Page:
Where are graduates of the program working? Are they going into careers that fit with your goals? What resources are available to help you connect with jobs in academia, business, or government?


What is the quality of on-site facilities such as libraries and computer labs? What computer resources will you have access to?

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Do you want to be in a specific geographical region to be near (or far from) home? Will studying in a particular location help you meet personal or professional goals? Will you enjoy living in an urban or suburban environment?

Speaking of community…

What kind of student community is there? Do students work together or individually? Can you find a community of peers in the department, or elsewhere on campus? Is there an AMS Graduate Student Chapter?Students who feel like they are part of a community are more successful in graduate school.

Not quite ready?

If your interest is piqued but you're not sure you're ready for graduate school, consider strengthening your background by applying to a postbaccalaureate program. These programs allow students to fill in gaps in their coursework before applying to graduate school, typically through one year of coursework following the bachelor's degree. This is a partial list and others can be found through internet searching. Some students who want to earn a PhD start with a master's degree first.

Where you can find this information

A good starting point is Find a Graduate Program in Mathematical Sciences which provides brief data about many of the advanced degree-granting departments in the United States. Some graduate programs place display ads to better explain their programs to prospective students.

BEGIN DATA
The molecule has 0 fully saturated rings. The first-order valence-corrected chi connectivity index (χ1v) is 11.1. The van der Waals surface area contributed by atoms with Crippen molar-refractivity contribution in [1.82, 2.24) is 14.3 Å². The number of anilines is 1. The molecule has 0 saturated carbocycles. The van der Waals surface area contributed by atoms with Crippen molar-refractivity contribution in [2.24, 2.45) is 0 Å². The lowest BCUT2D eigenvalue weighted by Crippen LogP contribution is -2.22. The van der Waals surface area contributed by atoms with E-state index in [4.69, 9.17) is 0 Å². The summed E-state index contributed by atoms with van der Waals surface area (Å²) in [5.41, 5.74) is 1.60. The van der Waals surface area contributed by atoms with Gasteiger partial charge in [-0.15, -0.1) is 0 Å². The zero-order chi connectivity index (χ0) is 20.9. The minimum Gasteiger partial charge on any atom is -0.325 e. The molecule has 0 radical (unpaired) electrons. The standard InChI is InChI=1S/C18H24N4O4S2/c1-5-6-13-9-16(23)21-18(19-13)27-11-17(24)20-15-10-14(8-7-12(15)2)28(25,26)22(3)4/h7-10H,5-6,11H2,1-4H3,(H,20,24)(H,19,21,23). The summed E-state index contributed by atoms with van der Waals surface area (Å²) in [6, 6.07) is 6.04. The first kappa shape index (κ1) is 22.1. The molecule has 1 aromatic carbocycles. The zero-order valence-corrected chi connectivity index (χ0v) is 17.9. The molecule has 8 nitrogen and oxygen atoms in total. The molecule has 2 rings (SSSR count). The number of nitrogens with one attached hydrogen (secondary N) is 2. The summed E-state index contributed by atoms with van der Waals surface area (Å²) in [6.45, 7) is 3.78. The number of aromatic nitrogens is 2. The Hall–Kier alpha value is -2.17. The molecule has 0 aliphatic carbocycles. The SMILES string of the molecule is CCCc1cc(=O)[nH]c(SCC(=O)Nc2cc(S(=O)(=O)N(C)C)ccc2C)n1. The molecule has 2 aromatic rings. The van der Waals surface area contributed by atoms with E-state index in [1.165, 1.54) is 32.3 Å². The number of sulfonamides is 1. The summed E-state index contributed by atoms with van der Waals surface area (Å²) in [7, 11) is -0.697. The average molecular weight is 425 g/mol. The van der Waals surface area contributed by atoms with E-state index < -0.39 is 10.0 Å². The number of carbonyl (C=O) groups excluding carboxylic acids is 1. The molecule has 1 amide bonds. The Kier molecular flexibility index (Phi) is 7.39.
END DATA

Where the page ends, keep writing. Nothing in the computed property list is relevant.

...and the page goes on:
Also look at the Survey of Graduate Students and Postdoctorates in Science and Engineering from the National Science Foundation.

From there, look at the websites of any programs you are interested in. The websites for the university itself can have some helpful information on it as well.

Contact the department's Graduate Program Director (or someone with a similar title) by phone or email to ask more questions.

Talk with current students. Do they like the program? What are its strengths and weaknesses? Are they content with their choice of grad program? You might be able to find student contact info on the department website, or you can ask the Graduate Program Director for some students to connect with.

If you're able to visit the school, sit in on a few classes and attend some seminars. Spend some informal time with the grad students. How do the students interact with each other? How do students and faculty interact? Spend time exploring the department and get a feel for the people and the local professional culture.

The annual Grad School Fair at the Joint Mathematics Meetings gives meeting participants the opportunity to speak with representatives from 40-50 U.S. graduate programs.

Discussions of graduate student life - by and for graduate students - can be found on the AMS Grad Student Blog.

There is no such thing as the "best" graduate program. You are looking for the program that is best for you.